The US Centers for Disease Control and Prevention’s independent vaccine advisers voted Friday to recommend a maternal vaccine created to protect newborns from respiratory syncytial virus, or RSV.
If the CDC recommends the vaccine, named Abrysvo, it will be the first vaccine available to protect newborns against RSV, which is the most common cause of hospitalizations among infants in the United States. Most children who are hospitalized with RSV have no underlying conditions.
The vote to recommend the vaccine was 11 to 1. The specific question advisers voted on was: “Maternal RSV vaccine is recommended for pregnant people during 32 through 36 weeks gestation, using seasonal administration, to prevent RSV lower respiratory tract infection in infants.”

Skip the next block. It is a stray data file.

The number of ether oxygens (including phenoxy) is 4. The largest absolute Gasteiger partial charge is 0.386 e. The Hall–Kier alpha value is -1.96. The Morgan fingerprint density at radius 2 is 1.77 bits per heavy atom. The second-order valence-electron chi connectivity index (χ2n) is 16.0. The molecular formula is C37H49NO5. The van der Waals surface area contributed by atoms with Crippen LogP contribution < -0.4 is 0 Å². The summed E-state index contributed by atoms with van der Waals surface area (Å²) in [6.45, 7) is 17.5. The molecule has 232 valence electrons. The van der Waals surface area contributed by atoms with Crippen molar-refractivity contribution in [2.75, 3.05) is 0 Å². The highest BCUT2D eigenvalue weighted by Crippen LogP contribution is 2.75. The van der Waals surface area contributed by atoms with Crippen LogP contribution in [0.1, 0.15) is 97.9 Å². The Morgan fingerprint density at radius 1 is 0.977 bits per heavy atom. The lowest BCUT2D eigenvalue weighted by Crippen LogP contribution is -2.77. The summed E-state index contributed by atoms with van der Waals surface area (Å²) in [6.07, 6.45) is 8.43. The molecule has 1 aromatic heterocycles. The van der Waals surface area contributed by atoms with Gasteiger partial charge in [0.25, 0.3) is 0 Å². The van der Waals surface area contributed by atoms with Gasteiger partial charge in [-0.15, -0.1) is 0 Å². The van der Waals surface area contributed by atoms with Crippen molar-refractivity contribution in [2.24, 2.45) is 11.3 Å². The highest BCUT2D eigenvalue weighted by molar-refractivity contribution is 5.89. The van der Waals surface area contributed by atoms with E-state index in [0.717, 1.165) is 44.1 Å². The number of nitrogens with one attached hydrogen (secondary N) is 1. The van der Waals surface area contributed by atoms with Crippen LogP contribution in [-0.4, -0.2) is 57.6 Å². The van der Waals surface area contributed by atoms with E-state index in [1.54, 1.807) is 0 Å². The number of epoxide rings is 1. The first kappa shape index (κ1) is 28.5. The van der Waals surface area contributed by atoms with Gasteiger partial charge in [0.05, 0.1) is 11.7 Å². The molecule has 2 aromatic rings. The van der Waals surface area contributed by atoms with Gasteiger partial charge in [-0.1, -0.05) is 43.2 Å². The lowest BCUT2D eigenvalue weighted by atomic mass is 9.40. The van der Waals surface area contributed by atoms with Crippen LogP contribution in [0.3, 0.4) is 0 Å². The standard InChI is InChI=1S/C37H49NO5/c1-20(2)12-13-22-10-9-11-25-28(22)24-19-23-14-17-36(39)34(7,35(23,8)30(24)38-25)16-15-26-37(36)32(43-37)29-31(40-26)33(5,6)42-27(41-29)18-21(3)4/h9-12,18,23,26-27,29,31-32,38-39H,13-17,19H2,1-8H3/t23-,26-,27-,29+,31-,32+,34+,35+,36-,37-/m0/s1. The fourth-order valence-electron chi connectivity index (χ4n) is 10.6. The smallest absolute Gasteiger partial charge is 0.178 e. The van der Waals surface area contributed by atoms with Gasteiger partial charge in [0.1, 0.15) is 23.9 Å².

The vaccine, made by Pfizer, would be given in a single dose to pregnant people late in their pregnancy. The RSV season is typically September through January in most parts of the US. Mothers of infants born outside of RSV season would not get the vaccine, but a new RSV prevention antibody, called nirsevimab, would be recommended to protect those infants.
The committee also voted 11 to 1 on a resolution that would add the RSV vaccine in the Vaccines for Children program.
“Throughout my career, this has been a difficult disease with just supportive care treatment available, because there have been no options. So today is an exciting day,” said committee member Dr. Katherine Poehling, professor of pediatrics and epidemiology and prevention, Wake Forest School of Medicine, who voted for the vaccine.
Studies show that the vaccine would provide infants protection against RSV lower respiratory tract disease and severe lower respiratory tract disease for at least the first six months of their lives.
This is a breaking news story and will be updated.